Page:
In a lengthy response, Chairman Tim Murphy said the five-man committee set up to choose a new manager was mandated by the county executive and he insisted that Peter Keane was treated with complete respect at all times.
The outgoing manager was kept fully informed that there would be a competitive process for the job and while he indicated that he was happy with that, he asked that the matter be dealt with expeditiously and not allowed to drag on.
He said Keane was interviewed and made “a fantastic presentation” to the selection committee but the county executive had also asked for other interested parties to be considered and two other groups were interviewed.
“In relation to being disrespectful, I totally reject that. I think it’s being very unfair on me as the county chairman, on the four other persons on the selection committee and on the county executive. We did everything humanly possible in the circumstances we found ourselves in to respect Peter and to give him every opportunity to put his case forward,” he said.
Murphy said in order to make an informed and objective assessment, the views of the county executive, those of the clubs of the county and the views of the Kerry senior players were all considered before a decision was made.
“I’m not going to discuss what they said or they didn’t say. All those communications, from everyone, were treated in the utmost confidence,” he said.
The chairman said he rejected the conflict of interest comments “wholeheartedly”.
“Everyone on that committee were people of the highest integrity and they have the utmost respect around the county. Everybody, no matter where you go in the GAA, has some connection with somebody and to try to make an inference that there is a conflict of interest I would reject as totally out of hand and erroneous.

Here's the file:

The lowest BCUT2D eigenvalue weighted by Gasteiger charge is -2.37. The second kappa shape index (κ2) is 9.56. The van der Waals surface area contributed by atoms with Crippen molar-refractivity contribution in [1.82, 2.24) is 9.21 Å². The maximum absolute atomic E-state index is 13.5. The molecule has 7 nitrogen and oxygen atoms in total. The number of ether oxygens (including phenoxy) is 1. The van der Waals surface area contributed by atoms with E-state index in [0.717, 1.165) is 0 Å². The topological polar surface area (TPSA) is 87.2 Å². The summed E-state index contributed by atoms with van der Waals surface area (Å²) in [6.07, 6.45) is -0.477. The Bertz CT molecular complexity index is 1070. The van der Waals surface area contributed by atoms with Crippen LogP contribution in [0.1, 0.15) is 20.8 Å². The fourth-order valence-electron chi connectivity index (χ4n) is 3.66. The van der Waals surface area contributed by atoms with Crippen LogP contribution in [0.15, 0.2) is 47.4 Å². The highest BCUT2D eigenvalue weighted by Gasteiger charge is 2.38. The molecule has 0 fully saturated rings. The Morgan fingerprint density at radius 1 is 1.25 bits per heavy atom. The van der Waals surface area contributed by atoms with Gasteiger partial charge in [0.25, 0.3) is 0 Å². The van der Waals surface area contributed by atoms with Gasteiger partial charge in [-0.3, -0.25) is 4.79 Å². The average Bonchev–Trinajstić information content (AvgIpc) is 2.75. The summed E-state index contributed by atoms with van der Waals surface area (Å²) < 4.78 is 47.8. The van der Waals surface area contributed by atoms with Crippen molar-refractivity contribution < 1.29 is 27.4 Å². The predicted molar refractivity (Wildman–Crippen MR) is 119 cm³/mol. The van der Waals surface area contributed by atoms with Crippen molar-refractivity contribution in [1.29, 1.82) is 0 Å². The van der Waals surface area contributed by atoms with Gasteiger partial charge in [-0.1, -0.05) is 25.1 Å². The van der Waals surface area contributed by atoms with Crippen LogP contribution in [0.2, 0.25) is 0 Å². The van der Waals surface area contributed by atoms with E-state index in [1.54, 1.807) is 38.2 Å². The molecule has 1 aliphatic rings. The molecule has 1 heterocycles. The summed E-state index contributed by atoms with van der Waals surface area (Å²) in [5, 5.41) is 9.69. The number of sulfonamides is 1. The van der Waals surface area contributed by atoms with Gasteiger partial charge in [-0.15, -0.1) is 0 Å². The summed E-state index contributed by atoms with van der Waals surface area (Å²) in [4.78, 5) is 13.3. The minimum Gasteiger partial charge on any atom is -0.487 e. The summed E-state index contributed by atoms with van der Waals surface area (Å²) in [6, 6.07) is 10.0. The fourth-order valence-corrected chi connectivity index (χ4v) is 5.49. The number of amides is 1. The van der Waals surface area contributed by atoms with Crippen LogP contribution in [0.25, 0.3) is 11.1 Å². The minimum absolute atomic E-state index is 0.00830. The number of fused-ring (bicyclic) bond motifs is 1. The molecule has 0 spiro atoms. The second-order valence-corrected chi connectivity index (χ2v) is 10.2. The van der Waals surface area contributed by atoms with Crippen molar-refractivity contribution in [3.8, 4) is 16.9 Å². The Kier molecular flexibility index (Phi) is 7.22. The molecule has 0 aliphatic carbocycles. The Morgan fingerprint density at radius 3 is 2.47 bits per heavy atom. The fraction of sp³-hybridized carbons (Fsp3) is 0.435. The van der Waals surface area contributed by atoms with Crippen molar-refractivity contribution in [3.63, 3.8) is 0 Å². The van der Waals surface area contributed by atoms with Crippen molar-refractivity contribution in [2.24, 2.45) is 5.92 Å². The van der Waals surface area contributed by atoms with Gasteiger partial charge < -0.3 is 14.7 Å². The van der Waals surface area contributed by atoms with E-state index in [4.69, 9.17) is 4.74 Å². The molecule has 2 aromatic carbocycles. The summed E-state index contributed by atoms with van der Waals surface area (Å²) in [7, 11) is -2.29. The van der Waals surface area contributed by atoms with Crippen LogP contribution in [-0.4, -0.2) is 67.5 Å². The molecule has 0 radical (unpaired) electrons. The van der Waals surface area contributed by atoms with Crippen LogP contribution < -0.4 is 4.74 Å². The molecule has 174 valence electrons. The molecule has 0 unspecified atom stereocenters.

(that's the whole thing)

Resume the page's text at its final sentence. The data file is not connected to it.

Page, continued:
“I can stand over the integrity of these people and everything we did, from start to finish, and I stake my own reputation on that,” the chairman stated
On the matter of leaks to the media and material appearing on social media, Mr Murphy said that matter was completely outside of his control.
“I can categorically state that no leak of any description came from out group, our committee, at any stage during the process and I can state that without fear of contradiction. It was one of the most tightly-knit groups that I was ever part of,” he added.
“To make an inference or a suggestion that leaks came from our group is another erroneous claim and it’s something that is driven by factors outside of our group and outside of our control,” Murphy stated.
He said he found it very disheartening and very disconcerting that people would actually believe that people with the integrity of those on the five-man selection committee would sully the reputation of the Kerry GAA in any way, shape or form.
“I think it’s disgraceful and I think it’s the lowest of the low,” he added.
After Jack O’Connor was ratified – without a vote being taken – the chairman read out a lengthy statement which thanked Peter Keane and his selectors for their contribution to the Kerry GAA over many years.
Former Laois manager Mike Quirke (Kerins O’Rahillys) and former Kerry selector Diarmuid Murphy (Dingle) were ratified as Kerry selectors but, the meeting heard, Jack O’Connor still hasn’t finalised his backroom team.